The number of people of color I know in Westeros just dropped by 50 percent. I love me some Game of Thrones. I’ve interviewed George R.R. Martin and Sophie Turner and Kit Harington and a bunch of other cast members and I watch the show every weekend with my family. But we’re a black family so watching Game of Thrones is a little different for us. A lot of Game of Thrones fans complain how dark the show is. We complain about how dark the show isn’t.
Right now, there are as many dragons in Westeros as there are people of color.
Last Sunday’s episode, “The Last of The Starks” could have also been titled “The Last of the Black People.” There’s only one sister on the show, the translator Missandei. One time when I took my nephews to a Game of Thrones premiere party, Nathalie Emmanuel, who plays Missandei, was the only actress they made a beeline to meet. Spoiler alert–Missandei ended her run on the show in chains, beheaded, and dumped off the walls of a city. Her boyfriend Grey Worm–the only other person of color with a major role on the show this season–had to watch helplessly.
I love me some Game of Thrones. But after that episode I was a little bit in my feelings.
I don’t know where Game of Thrones is going plot-wise as it airs its final two episodes. But unless Missandei gets raised from the dead–which seems unlikely since all the main characters with the power to raise people from the dead have been killed–there’s no way to make her character arc into a feel good story. Missandei’s season ended worse than LeBron James’ did.
After the episode aired, movie director Ava DuVernay tweeted “So… the one and only sister on the whole epic, years-long series? That’s what you wanna do? Okay.” Emmanuel retweeted DuVernay with four emoji hearts. Not one, not two, not three–four emoji hearts. That’s real talk. She was basically agreeing that she got done wrong.
Some folks might argue that Game of Thrones is not about race. But it’s not not about race either. And we know that pretty much everything is about race, especially the stuff that isn’t. Earlier in the season, Missandei and Grey Worm got so sick of other characters watching them the way department store detectives watch black shoppers that they talked about moving out of the country. They didn’t say it was about race, but we knew it wasn’t not about race.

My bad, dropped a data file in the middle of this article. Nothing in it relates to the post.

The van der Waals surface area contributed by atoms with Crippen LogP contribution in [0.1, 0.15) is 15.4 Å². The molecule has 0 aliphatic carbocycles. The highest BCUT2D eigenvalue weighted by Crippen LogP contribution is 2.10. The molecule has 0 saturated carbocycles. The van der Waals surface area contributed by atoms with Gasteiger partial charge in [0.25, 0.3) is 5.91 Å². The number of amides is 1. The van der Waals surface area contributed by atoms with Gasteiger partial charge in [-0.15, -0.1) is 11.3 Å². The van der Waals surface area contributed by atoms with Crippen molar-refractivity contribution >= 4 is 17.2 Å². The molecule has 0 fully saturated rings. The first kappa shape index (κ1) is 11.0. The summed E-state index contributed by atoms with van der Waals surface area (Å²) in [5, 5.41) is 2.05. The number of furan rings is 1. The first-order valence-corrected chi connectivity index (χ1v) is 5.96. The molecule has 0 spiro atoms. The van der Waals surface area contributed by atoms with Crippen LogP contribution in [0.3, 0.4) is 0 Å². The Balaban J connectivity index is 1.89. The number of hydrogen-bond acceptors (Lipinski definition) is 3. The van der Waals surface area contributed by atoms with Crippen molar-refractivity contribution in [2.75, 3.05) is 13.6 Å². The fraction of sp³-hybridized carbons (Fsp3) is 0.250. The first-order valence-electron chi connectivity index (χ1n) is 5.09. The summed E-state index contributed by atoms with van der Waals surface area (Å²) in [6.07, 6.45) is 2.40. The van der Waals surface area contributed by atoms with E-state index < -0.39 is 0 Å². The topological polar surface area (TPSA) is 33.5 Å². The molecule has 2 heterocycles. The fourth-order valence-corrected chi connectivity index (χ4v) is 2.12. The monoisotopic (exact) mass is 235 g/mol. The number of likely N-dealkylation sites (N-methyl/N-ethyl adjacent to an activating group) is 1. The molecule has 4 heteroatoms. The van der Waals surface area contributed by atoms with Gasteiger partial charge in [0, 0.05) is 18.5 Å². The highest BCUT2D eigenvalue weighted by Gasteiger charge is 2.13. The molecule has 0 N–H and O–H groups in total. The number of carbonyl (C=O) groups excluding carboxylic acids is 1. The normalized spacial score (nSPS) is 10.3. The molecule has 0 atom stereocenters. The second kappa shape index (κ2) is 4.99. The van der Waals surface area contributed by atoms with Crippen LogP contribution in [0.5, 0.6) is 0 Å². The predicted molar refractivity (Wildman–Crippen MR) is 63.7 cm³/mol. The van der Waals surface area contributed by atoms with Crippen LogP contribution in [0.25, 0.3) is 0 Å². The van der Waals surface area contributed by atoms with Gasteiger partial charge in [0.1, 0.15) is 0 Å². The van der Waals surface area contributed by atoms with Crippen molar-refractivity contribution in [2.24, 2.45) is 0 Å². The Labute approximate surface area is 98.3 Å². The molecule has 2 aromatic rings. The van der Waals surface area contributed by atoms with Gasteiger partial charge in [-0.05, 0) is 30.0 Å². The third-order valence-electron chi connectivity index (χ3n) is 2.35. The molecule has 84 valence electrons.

My point is that fantasy writers have to dream bigger. If you can dream about dragons, you can dream about unchained black people. If you can dream about the dead coming back to life, you can dream about people of color winning and keeping their freedom. If you can dream about an Iron Throne, you can dream about a black queen on that Iron Throne.
There are some black authors out there representing in the world of sci-fi and fantasy–Marlon James, N.K. Jemisin, and Tomi Adeyemi to name a few. That’s a good start, but more needs to be done if we want fantasy to be as colorful as reality.
Don’t get me wrong. I love George R.R. Martin and I’m going to keep watching Game of Thrones to the end, and when the final books come out–if they ever come out–I’m going to read those too. I’m ride or die with Sansa, Arya, Jon, Tyrion, Dany, Grey Worm and the rest of them. But that doesn’t mean I can’t fantasize about fantasy getting even better.
Missandei’s last word before her beheading was “Dracarys,” which means “Dragonfire” in High Valyrian, one of the fantasy languages on Game of Thrones. Basically, she was saying it was payback time, and her dragon queen friend needed to burn everything down.
Sister, I feel your pain.
C.J. Farley is the author of Game World, a fantasy adventure novel, and Around Harvard Square, a new novel about class, race and admissions in the Ivy League.